Do you have problems finishing things? Do new ideas distract you from previous ones? Do you get derailed by setbacks more often than you would like?
Then you could use more grit. In Grit: The Power of Passion and Perseverance, Angela Duckworth shows how grit – the combination of passion and perseverance – distinguishes high achievers, and why talent isn’t as important as most people think. Learn the 4 major components of grit, and how to develop grit in yourself, your kids, and your teammates.
8. Outliers: The Story of Success, by Malcolm Gladwell
AUTHOR: Malcolm Gladwell
There is a tendency, in Western culture, to assume that success and failure result primarily from individual factors such as passion, talent, intellect and hard work.
In Outliers, Gladwell argues that success (or failure) may depend more heavily upon external factors than we think. These include where and when you were born, what kind of family you were born into, how you were parented, and whether or not you experienced financial security.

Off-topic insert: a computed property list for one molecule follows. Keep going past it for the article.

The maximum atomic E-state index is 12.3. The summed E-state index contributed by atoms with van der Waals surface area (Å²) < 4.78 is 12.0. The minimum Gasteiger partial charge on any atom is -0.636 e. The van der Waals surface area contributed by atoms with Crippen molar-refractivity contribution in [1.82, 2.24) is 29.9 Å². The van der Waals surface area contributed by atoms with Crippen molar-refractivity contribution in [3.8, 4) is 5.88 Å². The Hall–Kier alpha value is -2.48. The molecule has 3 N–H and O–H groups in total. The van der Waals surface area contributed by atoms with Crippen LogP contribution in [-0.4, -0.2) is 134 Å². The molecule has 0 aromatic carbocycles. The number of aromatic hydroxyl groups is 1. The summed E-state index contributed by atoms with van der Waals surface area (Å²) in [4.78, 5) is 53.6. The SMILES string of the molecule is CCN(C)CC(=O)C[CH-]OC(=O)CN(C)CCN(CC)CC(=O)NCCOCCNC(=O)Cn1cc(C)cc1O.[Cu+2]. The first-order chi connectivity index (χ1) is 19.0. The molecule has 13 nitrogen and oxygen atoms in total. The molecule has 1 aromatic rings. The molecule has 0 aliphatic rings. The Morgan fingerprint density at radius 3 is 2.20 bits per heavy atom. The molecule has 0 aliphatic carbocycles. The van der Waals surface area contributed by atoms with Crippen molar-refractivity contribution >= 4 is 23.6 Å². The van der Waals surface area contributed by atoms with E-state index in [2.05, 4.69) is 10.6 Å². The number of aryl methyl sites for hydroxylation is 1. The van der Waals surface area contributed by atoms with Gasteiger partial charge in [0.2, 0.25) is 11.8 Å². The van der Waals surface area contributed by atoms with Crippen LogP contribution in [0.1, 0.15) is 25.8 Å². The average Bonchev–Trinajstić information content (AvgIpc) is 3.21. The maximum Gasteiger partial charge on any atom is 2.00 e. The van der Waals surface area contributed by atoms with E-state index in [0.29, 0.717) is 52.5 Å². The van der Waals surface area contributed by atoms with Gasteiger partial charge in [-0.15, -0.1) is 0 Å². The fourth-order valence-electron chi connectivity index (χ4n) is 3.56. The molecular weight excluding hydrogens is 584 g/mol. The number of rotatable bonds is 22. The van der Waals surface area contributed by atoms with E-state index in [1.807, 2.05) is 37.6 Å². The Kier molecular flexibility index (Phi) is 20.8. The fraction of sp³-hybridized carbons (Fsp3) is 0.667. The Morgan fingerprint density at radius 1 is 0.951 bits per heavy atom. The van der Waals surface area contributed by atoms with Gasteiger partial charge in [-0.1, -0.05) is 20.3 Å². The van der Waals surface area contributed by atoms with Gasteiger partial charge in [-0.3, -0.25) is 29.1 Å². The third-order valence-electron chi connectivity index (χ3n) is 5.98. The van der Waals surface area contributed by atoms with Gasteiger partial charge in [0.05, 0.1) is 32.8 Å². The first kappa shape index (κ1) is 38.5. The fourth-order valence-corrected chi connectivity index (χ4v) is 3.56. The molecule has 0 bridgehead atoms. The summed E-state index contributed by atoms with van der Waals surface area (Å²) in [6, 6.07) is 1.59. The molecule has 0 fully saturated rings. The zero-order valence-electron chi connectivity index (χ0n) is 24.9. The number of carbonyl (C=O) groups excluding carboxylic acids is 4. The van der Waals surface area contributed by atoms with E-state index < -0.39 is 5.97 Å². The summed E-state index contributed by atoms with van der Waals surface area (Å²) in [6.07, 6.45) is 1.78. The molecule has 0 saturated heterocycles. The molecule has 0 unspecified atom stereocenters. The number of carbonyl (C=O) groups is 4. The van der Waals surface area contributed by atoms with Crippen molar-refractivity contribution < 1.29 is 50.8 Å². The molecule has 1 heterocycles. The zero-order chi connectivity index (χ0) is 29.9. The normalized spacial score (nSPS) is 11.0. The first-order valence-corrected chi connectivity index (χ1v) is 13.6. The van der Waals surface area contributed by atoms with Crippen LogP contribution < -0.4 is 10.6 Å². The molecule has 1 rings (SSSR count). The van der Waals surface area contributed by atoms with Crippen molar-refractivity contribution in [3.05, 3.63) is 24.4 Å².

The New York Times Book Review said of Gladwell, “[he’s] as close to a singular talent as exists today…Outliers is a pleasure to read and leaves you mulling over its inventive theories for days afterward.”
9. Mindset: The New Psychology of Success, by Carol Dweck
AUTHOR: Carol S. Dweck
You have powerful beliefs that affect what you want in life and whether you get it. In Mindset, psychologist and researcher Carol S. Dweck argues that your mindset can determine the course of much of your life, starting as early as your preschool years.